The clamping action of the quick-release assembly compresses the axle and tightens the bearing adjustment. Unless you have checked the bearing adjustment before, test it now as described.

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This illustration shows the arrangement of the washers and locknuts used to attach a nutted fixed or freewheel rear hub to the frame. FENDER BRACE; NUT; WASHER; AXLE NUT; QUICK RELEASE LEVER


The quick-release rear hub is easily removed without using tools, by pulling the lever away from the frame.

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Arrangement of washers, nuts, cable, and brake-arm strap of a Sturmey-Archer S3C hub, typical of non-derailleur rear hubs. All coaster-brake and drum-brake hubs use a brake arm, and all multispeed hubs use a shift-control cable or cables.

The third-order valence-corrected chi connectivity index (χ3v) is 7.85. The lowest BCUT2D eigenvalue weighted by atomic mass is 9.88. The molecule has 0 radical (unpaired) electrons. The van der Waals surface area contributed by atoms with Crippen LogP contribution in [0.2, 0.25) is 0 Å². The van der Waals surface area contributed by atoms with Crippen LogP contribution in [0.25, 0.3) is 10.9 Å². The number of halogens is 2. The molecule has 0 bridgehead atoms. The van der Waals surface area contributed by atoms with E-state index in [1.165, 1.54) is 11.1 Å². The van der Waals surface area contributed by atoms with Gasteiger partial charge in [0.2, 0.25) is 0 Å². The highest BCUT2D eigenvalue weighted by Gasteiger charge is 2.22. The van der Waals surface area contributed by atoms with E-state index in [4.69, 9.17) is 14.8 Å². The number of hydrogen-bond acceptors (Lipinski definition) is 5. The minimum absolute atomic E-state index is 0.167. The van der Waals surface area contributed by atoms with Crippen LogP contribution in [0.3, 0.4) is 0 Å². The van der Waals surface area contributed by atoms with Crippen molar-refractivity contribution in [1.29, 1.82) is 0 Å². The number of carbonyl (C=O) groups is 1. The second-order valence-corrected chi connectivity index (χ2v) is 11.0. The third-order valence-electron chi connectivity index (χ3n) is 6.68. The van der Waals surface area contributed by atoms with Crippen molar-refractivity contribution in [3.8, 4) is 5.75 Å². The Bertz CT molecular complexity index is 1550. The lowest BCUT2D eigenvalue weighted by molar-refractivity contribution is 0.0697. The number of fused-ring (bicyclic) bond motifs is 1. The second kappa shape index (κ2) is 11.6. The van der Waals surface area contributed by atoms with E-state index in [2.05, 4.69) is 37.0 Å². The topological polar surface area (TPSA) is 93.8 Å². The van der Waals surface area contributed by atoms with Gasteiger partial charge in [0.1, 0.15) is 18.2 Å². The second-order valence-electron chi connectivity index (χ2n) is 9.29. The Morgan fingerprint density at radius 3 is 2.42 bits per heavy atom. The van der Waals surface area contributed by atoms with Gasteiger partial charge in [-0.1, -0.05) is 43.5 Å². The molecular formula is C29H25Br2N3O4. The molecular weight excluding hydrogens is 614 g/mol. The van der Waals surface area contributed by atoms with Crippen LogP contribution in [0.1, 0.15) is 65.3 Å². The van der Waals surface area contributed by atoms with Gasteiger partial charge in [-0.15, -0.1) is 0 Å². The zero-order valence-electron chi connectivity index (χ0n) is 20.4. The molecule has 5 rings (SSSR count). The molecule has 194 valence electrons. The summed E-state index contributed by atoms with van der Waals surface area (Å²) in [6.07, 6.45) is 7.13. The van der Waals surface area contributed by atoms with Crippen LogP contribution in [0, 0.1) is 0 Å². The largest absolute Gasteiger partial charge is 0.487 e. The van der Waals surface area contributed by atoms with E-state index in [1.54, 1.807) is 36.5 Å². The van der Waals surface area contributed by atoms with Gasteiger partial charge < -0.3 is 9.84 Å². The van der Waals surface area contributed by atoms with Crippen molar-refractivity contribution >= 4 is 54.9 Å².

Check the tightness of the locknuts before installing a wheel.

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A conventional nutted hub with cone locknuts won’t need bearing adjustment after installation. Some British and Schwinn front hubs don’t have cone locknuts. Only one bearing cone of these hubs is adjustable. It must be on the left, so it cannot tighten into the bearing.

Loosen the left (flatted) cone of the British hub and tighten the right cone until it runs up against its shoulder on the axle and will turn no more. Then install the wheel, with the flatted cone on the left. Tighten the right axle nut, then adjust the left cone and tighten the left axle nut. Tightening the axle nut changes the bearing adjustment slightly, so recheck and readjust as necessary. General instructions on adjusting bearings are in Section 8.